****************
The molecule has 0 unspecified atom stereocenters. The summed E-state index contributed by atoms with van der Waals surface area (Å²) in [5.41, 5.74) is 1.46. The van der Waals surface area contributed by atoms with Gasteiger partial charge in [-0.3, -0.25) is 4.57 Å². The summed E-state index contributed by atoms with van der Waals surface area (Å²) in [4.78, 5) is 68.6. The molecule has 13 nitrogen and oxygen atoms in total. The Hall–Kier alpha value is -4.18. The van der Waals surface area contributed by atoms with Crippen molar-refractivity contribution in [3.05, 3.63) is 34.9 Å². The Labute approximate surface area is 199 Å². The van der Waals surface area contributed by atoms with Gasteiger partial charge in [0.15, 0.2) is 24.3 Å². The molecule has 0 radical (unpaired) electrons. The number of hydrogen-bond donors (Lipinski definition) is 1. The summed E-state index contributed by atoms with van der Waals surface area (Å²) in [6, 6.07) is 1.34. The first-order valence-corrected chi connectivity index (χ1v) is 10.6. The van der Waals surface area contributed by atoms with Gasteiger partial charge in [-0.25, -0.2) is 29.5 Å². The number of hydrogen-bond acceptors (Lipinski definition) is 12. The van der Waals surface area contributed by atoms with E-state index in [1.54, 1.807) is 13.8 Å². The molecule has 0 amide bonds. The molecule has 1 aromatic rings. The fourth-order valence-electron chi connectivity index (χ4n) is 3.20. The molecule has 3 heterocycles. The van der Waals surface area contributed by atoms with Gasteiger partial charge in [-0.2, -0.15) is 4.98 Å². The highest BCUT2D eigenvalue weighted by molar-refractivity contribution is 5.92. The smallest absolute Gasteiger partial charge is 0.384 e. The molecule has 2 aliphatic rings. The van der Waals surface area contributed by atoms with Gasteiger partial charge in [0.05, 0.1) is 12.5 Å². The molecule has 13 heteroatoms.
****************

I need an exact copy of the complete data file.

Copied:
The molecule has 0 unspecified atom stereocenters. The summed E-state index contributed by atoms with van der Waals surface area (Å²) in [5.41, 5.74) is 1.46. The van der Waals surface area contributed by atoms with Gasteiger partial charge in [-0.3, -0.25) is 4.57 Å². The summed E-state index contributed by atoms with van der Waals surface area (Å²) in [4.78, 5) is 68.6. The molecule has 13 nitrogen and oxygen atoms in total. The Hall–Kier alpha value is -4.18. The van der Waals surface area contributed by atoms with Crippen molar-refractivity contribution in [3.05, 3.63) is 34.9 Å². The Labute approximate surface area is 199 Å². The van der Waals surface area contributed by atoms with Gasteiger partial charge in [0.15, 0.2) is 24.3 Å². The molecule has 0 radical (unpaired) electrons. The number of hydrogen-bond donors (Lipinski definition) is 1. The summed E-state index contributed by atoms with van der Waals surface area (Å²) in [6, 6.07) is 1.34. The first-order valence-corrected chi connectivity index (χ1v) is 10.6. The van der Waals surface area contributed by atoms with Gasteiger partial charge in [-0.25, -0.2) is 29.5 Å². The number of hydrogen-bond acceptors (Lipinski definition) is 12. The van der Waals surface area contributed by atoms with E-state index in [1.54, 1.807) is 13.8 Å². The molecule has 0 amide bonds. The molecule has 1 aromatic rings. The fourth-order valence-electron chi connectivity index (χ4n) is 3.20. The molecule has 3 heterocycles. The van der Waals surface area contributed by atoms with Gasteiger partial charge in [-0.2, -0.15) is 4.98 Å². The highest BCUT2D eigenvalue weighted by molar-refractivity contribution is 5.92. The smallest absolute Gasteiger partial charge is 0.384 e. The molecule has 2 aliphatic rings. The van der Waals surface area contributed by atoms with Gasteiger partial charge in [0.05, 0.1) is 12.5 Å². The molecule has 13 heteroatoms.